IMG_6108The Advanced Squad Leader Rulebook 2nd edition (“ASLRB”) is finally in print again!

I got mine from a tiny store in Mongkok two months ago.  The Advanced Squad Leader Rulebook is massive: it’s a big box-file full of instructions to the best simulation in the history of board wargaming.

I have been working hard at learning it.  The punch holes in some of the pages are already showing tear.

To protect my ASL bible, I have two options:

  • Plastic punch hole ring reinforcement stickers
  • Plastic page protectors

Plastic punch hole ring reinforcement stickers

Unfortunately, the punch holes on the pages are too big.  I can’t find ring stickers that are the proper size.

Plastic page protectors

This is the pricier option but this is what I ended up doing.  Not only are the holes protected from frequent reference, entire pages are now protected from food stains and beer spills!

Since each page is thicker with the plastic page protectors, I split the rulebook into two box-files.  (I found a problem: I couldn’t get the holes in the plastic page protectors to work with the 3 rings in the original Advanced Squad Leader Rulebook binder.)

There are less than 250 pages in the rulebook – the standard set of rulebook sections plus sections F, G, Solitaire and a couple of Zs from ASL Journals.  I bought 5 packs of A4-s size Kokuyo”Clear Book” refills that has 50 plastic page protectors each and I got two double ring box files.  I put sections A to E in one box file and the rest in the second one.

Now I feel a lot more comfortable flipping through the protected pages in the less congested box-files!

To make the box-files look more authoritative,  I scanned the Rulebook cover and spine.  I want to get the images printed on A4 size stickers and put them on the front and spine of my box-files.  They will look pretty nice when I’m done.

What do you do to protect your Advanced Squad Leader Rulebook?

Recommended Links:


Which Advanced Squad Leader Module Is Which And Which To Get Before Which

English: Signpost.

English: Signpost. (Photo credit: Wikipedia)

There’s a particular “dependency” between the Advanced Squad Leader Core Modules that dictates the order in which you acquire them.

Firstly, it’s important to know that most of the rules are in the Advanced Squad Leader Rulebook (2nd ed).  The reason I said “most” is that some of the chapters are contained in the modules.  There are also updates and corrections (errata) published periodically.  That’s why the Rulebook is not bound but housed in a 3 ring binder.

Secondly, the Core Modules do NOT standalone like the Advanced Squad Leader Starter Kits.  They each contain:

  • Counter sheets that pertains to combatant countries in the Second World War.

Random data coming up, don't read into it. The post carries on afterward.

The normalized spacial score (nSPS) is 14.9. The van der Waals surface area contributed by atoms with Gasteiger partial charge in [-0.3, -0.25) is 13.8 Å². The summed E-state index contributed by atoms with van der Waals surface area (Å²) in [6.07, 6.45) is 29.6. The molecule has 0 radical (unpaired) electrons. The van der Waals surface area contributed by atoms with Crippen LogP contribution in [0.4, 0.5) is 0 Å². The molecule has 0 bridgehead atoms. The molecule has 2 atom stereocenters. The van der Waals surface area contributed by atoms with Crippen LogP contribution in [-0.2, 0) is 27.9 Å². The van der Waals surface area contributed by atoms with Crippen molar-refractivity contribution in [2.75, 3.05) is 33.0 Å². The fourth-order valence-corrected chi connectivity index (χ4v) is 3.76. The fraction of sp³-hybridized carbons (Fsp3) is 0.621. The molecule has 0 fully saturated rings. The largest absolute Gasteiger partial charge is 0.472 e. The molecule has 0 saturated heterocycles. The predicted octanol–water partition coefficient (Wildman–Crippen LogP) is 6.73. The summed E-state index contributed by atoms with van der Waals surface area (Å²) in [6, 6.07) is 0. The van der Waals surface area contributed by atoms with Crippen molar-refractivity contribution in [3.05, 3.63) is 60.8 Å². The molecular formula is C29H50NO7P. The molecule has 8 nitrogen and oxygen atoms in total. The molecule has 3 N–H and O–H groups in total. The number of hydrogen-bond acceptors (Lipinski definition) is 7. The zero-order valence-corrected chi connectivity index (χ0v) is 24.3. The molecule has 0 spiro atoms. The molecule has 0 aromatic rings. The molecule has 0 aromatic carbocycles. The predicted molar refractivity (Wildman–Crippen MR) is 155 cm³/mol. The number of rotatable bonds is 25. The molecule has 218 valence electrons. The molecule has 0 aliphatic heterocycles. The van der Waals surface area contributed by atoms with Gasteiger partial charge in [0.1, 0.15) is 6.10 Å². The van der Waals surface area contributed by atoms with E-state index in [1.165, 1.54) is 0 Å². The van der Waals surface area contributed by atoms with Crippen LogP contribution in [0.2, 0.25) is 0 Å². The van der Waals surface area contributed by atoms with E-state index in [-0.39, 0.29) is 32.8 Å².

• Numbered maps depicting playable terrain that can be freely combined as each game scenario dictates.
  • Scenarios – situational setups with historical background, maps and counters involved, game turn limits that gives you three-hour games to campaigns that goes for days plus victory conditions. Quality of scenario design is a key element that makes Advanced Squad Leader fun.

Thirdly, this is where core module dependency comes in :

Scenarios contained in the modules, ASL magazines and 3rd party companies call for map combinations and combatant country counters that are sold in different modules.  

For example : You need at least the Japanese counters plus the US Marines and/or the British to play any PTO (Pacific theater of operations) scenarios.  That requires the ownership of a number of modules to play.

So here’s a brief description of the orders of battle provided by each Advanced Squad Leader Core Module:

  1. Beyond Valor : Russian & German units (“order of battle“) plus some Finnish units.  This is the first core module that anyone should get.  
  2. Yanks : US order of battle (European theater of operations)
  3. For King & Country : British order of battle.  This replaced West of Alamein as the provider of the British order of battle.
  4. Rising Sun (coming soon) : Japanese, Chinese and the US Marines.  This is the relaunched combination of Code of Bushido and Gung Ho.
  5. Croix de Guerre : French order of battle

Others :

  1. Doomed Battalions : Allied Minors
  2. Hollow Legions : Italian order of battle
  3. Armies of Oblivion : Axis Minors
  4. Partisans : well, partisans of various European countries

Top notched resources:

I hope this gives you a better idea of how to acquire your Advanced Squad Leader modules!  Please let me know if you have any questions!

How about coming home everyday to 30 mins of PBeM game over VASL?

Whether you are a fellow newbie who would like to learn together or an experienced ASLer who don’t mind helping me up the curve. I play to enjoy and to learn. Please message me at jackson-dot-kwan-at-gmail-dot-com!!